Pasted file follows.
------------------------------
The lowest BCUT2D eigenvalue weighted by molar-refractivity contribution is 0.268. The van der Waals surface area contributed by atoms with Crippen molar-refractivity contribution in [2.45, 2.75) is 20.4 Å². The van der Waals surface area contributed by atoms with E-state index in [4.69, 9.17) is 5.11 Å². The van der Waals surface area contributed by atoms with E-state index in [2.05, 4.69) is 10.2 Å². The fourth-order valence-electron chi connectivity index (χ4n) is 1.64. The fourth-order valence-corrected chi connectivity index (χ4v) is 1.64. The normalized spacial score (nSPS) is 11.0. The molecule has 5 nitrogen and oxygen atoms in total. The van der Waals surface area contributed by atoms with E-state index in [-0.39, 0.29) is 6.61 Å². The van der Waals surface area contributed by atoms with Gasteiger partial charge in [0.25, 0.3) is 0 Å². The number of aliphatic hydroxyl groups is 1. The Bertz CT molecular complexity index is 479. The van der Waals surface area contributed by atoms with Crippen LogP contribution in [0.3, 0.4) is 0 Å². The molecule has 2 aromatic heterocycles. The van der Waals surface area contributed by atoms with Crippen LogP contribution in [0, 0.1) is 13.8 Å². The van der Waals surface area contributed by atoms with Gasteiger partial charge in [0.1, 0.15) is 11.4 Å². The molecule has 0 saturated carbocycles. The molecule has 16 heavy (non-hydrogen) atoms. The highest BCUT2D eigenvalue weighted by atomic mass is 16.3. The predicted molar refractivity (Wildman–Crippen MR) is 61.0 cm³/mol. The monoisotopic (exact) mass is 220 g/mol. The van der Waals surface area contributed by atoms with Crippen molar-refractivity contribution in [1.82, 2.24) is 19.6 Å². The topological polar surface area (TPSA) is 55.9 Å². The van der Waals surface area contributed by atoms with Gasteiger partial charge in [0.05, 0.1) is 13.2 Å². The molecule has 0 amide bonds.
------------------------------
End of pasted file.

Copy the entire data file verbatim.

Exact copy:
The lowest BCUT2D eigenvalue weighted by molar-refractivity contribution is 0.268. The van der Waals surface area contributed by atoms with Crippen molar-refractivity contribution in [2.45, 2.75) is 20.4 Å². The van der Waals surface area contributed by atoms with E-state index in [4.69, 9.17) is 5.11 Å². The van der Waals surface area contributed by atoms with E-state index in [2.05, 4.69) is 10.2 Å². The fourth-order valence-electron chi connectivity index (χ4n) is 1.64. The fourth-order valence-corrected chi connectivity index (χ4v) is 1.64. The normalized spacial score (nSPS) is 11.0. The molecule has 5 nitrogen and oxygen atoms in total. The van der Waals surface area contributed by atoms with E-state index in [-0.39, 0.29) is 6.61 Å². The van der Waals surface area contributed by atoms with Gasteiger partial charge in [0.25, 0.3) is 0 Å². The number of aliphatic hydroxyl groups is 1. The Bertz CT molecular complexity index is 479. The van der Waals surface area contributed by atoms with Crippen LogP contribution in [0.3, 0.4) is 0 Å². The molecule has 2 aromatic heterocycles. The van der Waals surface area contributed by atoms with Crippen LogP contribution in [0, 0.1) is 13.8 Å². The van der Waals surface area contributed by atoms with Gasteiger partial charge in [0.1, 0.15) is 11.4 Å². The molecule has 0 saturated carbocycles. The molecule has 16 heavy (non-hydrogen) atoms. The highest BCUT2D eigenvalue weighted by atomic mass is 16.3. The predicted molar refractivity (Wildman–Crippen MR) is 61.0 cm³/mol. The monoisotopic (exact) mass is 220 g/mol. The van der Waals surface area contributed by atoms with Crippen molar-refractivity contribution in [1.82, 2.24) is 19.6 Å². The topological polar surface area (TPSA) is 55.9 Å². The van der Waals surface area contributed by atoms with Gasteiger partial charge in [0.05, 0.1) is 13.2 Å². The molecule has 0 amide bonds.